Maryland Wine Tasting
The western part of the United States is where a large portion of the nation’s vineyards and wineries reside, but there is still plenty of grape growing action to be found out east. Maryland is one state that is quickly becoming a popular destination for wine lovers, thanks to its beautiful scenery and a selection of more than 400 different wines just waiting to be sampled. The state has that perfect combination of soil and climate that makes it perfect for growing grapes, which is something that has been going on in Maryland for centuries. That said, it wasn’t until the 1980’s that wine tasting in Maryland really came into style.
It was during that decade that a few important milestones were reached, such as the formation of the Maryland Grape Growers Association and the Maryland Wineries Association. What really paved the way for Maryland wine tasting, though, was the passing of the Maryland House Bill 414 in 2000, which allowed wineries to sell their products by the glass and take their wines onto retail premises for promotional and sales purposes. That was when visitors started to head to the state with the sole purpose of taking a trip through Maryland wine country.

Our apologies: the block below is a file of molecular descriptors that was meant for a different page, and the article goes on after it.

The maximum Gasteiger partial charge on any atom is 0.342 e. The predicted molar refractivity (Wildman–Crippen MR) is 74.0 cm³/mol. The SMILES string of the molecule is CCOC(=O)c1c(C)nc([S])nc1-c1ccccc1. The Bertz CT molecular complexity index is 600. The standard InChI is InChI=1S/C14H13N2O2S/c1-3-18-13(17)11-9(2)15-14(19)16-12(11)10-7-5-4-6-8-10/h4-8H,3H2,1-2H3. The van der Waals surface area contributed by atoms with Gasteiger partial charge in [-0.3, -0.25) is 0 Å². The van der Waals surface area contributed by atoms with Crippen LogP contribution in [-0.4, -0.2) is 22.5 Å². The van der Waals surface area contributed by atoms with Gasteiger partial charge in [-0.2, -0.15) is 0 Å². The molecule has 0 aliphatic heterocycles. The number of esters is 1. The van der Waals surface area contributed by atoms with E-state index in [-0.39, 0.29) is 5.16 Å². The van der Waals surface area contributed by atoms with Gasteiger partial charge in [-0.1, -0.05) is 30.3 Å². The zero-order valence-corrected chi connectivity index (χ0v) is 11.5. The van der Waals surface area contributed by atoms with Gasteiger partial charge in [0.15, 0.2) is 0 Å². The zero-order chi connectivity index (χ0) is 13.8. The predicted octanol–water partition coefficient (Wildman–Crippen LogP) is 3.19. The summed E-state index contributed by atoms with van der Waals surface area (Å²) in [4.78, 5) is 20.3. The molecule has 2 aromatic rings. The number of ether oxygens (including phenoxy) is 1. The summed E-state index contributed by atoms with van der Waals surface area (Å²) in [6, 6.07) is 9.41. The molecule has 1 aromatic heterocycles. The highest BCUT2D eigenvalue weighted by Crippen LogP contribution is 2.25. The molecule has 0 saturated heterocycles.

As mentioned earlier, there are 400 different wines made in Maryland, and the state has 4 distinct growing regions where the grapes are cultivated. The Piedmont Plateau sits in the heart of the state, and is touched by the head of Chesapeake Bay. The Easter Shore region is home to a wide variety of grapes, as it has the perfect mixture of warm days and cool nights. If you are looking for flavors that have a Mediterranean touch, you should head towards the Southern Plain region, especially in summer when it stays warm day and night. The Western Mountain region may only be home to two wineries, but it is still a beautiful place to visit and taste some wine.
Running throughout those regions are 4 great wine trails, each with something a little special to offer to visitors. The Chesapeake Wine Trail is the most heavily populated in terms of wineries, while the remaining 5 – Antietam Highlands, Carroll, Frederick, Patuxent, and Piedmont – are smaller, but still very much worth a visit. The diverse scenery of the state means that each of the 6 trails is different in a number of ways. Your Maryland wine tasting trip really isn’t complete until you have paid a visit to each of the different regions and trails.
You will pass through all kinds of different places on your travels, from historic towns to wide open country spaces, and we guarantee you will want to see it all. The growth of the wine industry in the state means that a number of wine-related events are now on the calendar every year. The most famous of them all is the Maryland Wine Festival, an annual event that brings in thousands of visitors each year. The individual wineries also host special events on a regular basis, so there really isn’t a bad time to go and do a little bit of wine tasting in Maryland.